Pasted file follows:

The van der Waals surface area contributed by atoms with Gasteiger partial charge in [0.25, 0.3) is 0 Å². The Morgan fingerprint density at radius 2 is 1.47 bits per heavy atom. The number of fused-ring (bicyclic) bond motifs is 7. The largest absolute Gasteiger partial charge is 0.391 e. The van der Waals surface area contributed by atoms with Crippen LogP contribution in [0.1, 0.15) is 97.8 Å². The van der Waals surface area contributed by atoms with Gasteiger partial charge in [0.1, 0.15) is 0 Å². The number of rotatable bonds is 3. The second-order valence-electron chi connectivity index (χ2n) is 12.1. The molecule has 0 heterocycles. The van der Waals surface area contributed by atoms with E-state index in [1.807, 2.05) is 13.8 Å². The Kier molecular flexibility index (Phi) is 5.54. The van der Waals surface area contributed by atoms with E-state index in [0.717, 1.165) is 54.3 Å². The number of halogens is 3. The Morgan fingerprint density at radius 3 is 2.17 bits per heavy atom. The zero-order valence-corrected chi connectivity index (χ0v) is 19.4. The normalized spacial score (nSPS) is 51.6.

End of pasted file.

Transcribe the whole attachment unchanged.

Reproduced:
The van der Waals surface area contributed by atoms with Gasteiger partial charge in [0.25, 0.3) is 0 Å². The Morgan fingerprint density at radius 2 is 1.47 bits per heavy atom. The number of fused-ring (bicyclic) bond motifs is 7. The largest absolute Gasteiger partial charge is 0.391 e. The van der Waals surface area contributed by atoms with Crippen LogP contribution in [0.1, 0.15) is 97.8 Å². The van der Waals surface area contributed by atoms with Gasteiger partial charge in [0.1, 0.15) is 0 Å². The number of rotatable bonds is 3. The second-order valence-electron chi connectivity index (χ2n) is 12.1. The molecule has 0 heterocycles. The van der Waals surface area contributed by atoms with E-state index in [1.807, 2.05) is 13.8 Å². The Kier molecular flexibility index (Phi) is 5.54. The van der Waals surface area contributed by atoms with E-state index in [0.717, 1.165) is 54.3 Å². The number of halogens is 3. The Morgan fingerprint density at radius 3 is 2.17 bits per heavy atom. The zero-order valence-corrected chi connectivity index (χ0v) is 19.4. The normalized spacial score (nSPS) is 51.6.